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CHAPTER V.

TAKING COMMAND.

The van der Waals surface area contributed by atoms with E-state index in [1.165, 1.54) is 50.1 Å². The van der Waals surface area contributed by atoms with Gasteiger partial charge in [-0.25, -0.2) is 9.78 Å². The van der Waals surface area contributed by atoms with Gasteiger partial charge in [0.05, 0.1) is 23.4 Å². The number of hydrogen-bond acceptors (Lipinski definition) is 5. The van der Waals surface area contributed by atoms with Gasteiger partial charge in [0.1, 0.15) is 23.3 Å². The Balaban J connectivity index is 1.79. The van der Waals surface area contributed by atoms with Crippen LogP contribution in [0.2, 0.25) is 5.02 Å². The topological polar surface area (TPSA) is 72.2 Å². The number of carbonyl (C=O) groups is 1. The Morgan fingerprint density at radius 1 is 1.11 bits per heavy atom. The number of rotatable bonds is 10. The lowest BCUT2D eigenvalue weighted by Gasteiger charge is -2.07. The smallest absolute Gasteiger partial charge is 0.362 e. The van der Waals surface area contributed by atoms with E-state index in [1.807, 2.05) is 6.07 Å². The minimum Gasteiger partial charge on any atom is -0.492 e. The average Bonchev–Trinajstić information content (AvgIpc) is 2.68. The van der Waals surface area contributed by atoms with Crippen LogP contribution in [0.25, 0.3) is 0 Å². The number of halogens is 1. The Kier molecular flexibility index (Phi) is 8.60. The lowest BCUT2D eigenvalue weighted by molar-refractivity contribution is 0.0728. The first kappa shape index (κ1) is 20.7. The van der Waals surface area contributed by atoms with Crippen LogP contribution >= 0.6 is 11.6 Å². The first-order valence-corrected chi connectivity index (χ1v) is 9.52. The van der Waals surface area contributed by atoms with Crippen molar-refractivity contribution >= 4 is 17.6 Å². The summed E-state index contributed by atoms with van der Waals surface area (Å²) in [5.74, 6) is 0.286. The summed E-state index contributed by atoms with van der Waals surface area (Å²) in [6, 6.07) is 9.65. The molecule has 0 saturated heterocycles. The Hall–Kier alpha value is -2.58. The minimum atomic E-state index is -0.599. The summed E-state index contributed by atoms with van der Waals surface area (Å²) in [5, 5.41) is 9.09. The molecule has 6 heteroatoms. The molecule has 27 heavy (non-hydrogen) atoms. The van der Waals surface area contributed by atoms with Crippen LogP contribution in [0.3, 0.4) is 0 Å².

In the warm days of closing August, a party of three gentlemen rode away from Mount Vernon one morning, and set out upon their long journey to Philadelphia. One cannot help wondering whether a tender and somewhat sad remembrance did not rise in Washington's mind, as he thought of the last time he had gone northward, nearly twenty years before. Then, he was a light-hearted young soldier, and he and his aides, albeit they went on business, rode gayly through the forests, lighting the road with the bright colors they wore and with the glitter of lace and arms, while they anticipated all the pleasures of youth in the new lands they were to visit. Now, he was in the prime of manhood, looking into the future with prophetic eyes, and sober as was his wont when the shadow of coming responsibility lay dark upon his path. With him went Patrick Henry, four years his junior, and Edmund Pendleton, now past threescore. They were all quiet and grave enough, no doubt; but Washington, we may believe, was gravest of all, because, being the most truthful of men to himself as to others, he saw more plainly what was coming. So they made their journey to the North, and on the memorable 5th of September they met with their brethren from the other colonies in Carpenters' Hall in Philadelphia. The Congress sat fifty-one days, occupied with debates and discussion. Few abler, more honest, or more memorable bodies of men have ever assembled to settle the fate of nations. Much debate, great and earnest in all directions, resulted in a declaration of colonial rights, in an address to the king, in another to the people of Canada, and a third to the people of Great Britain; masterly state papers, seldom surpassed, and extorting even then the admiration of England. In these debates and state papers Washington took no part that is now apparent on the face of the record. He was silent in the Congress, and if he was consulted, as he unquestionably was by the committees, there is no record of it now. The simple fact was that his time had not come. He saw men of the most acute minds, liberal in education, patriotic in heart, trained in law and in history, doing the work of the moment in the best possible way. If anything had been done wrongly, or had been left undone, Washington would have found his voice quickly enough, and uttered another of the "most eloquent speeches ever made," as he did shortly before in the Virginia convention. He could speak in public when need was, but now there was no need and nothing to arouse him. The work of Congress followed the line of policy adopted by the Virginia convention, and that had proceeded along the path marked out in the Fairfax resolves, so that Washington could not be other than content. He occupied his own time, as we see by notes in his diary, in visiting the delegates from the other colonies, and in informing himself as to their ideas and purposes, and those of the people whom they represented. He was quietly working for the future, the present being well taken care of. Yet this silent man, going hither and thither, and chatting pleasantly with this member or that, was in some way or other impressing himself deeply on all the delegates, for Patrick Henry said: "If you speak of solid information and sound judgment, Colonel Washington is unquestionably the greatest man on the floor." We have a letter, written at just this time, which shows us how Washington felt, and we see again how his spirit rose as he saw more and more clearly that the ultimate issue was inevitable. The letter is addressed to Captain Mackenzie, a British officer at Boston, and an old friend. "Permit me," he began, "with the freedom of a friend (for you know I always esteemed you), to express my sorrow that fortune should place you in a service that must fix curses to the latest posterity upon the contrivers, and, if success (which, by the by, is impossible) accompanies it, execrations upon all those who have been instrumental in the execution." This was rather uncompromising talk and not over peaceable, it must be confessed. He continued: "Give me leave to add, and I think I can announce it as a fact, that it is not the wish or intent of that government [Massachusetts], or any other upon this continent, separately or collectively, to set up for independence; but this you may at the same time rely on, that none of them will ever submit to the loss of those valuable rights and privileges which are essential to the happiness of every free state, and without which life, liberty, and property are rendered totally insecure. . . . Again give me leave to add as my opinion that more blood will be spilled on this occasion, if the ministry are determined to push matters to extremity, than history has ever yet furnished instances of in the annals of North America, and such a vital wound will be given to the peace of this great country, as time itself cannot cure or eradicate the remembrance of." Washington was not a political agitator like Sam Adams, planning with unerring intelligence to bring about independence. On the contrary, he rightly declared that independence was not desired. But although he believed in exhausting every argument and every peaceful remedy, it is evident that he felt that there now could be but one result, and that violent separation from the mother country was inevitable. Here is where he differed from his associates and from the great mass of the people, and it is to this entire veracity of mind that his wisdom and foresight were so largely due, as well as his success when the time came for him to put his hand to the plough. When Congress adjourned,Washington returned to Mount Vernon, to the pursuits and pleasures that he loved, to his family and farm, and to his horses and hounds, with whom he had many a good run, the last that he was to enjoy for years to come. He returned also to wait and watch as before, and to see war rapidly gather in the east. When the Virginia convention again assembled, resolutions were introduced to arm and discipline men, and Henry declared in their support that an "appeal to arms and to the God of Hosts" was all that was left. Washington said nothing, but he served on the committee to draft a plan of defence, and then fell to reviewing the independent companies which were springing up everywhere. At the same time he wrote to his brother John, who had raised a troop, that he would accept the command of it if desired, as it was his "full intention to devote his life and fortune in the cause we are engaged in, if needful." At Mount Vernon his old comrades of the French war began to appear, in search of courage and sympathy. Thither, too, came Charles Lee, a typical military adventurer of that period, a man of English birth and of varied service, brilliant, whimsical, and unbalanced. There also came Horatio Gates, likewise British, and disappointed with his prospects at home; less adventurous than Lee, but also less brilliant, and not much more valuable. Thus the winter wore away; spring opened, and toward the end of April Washington started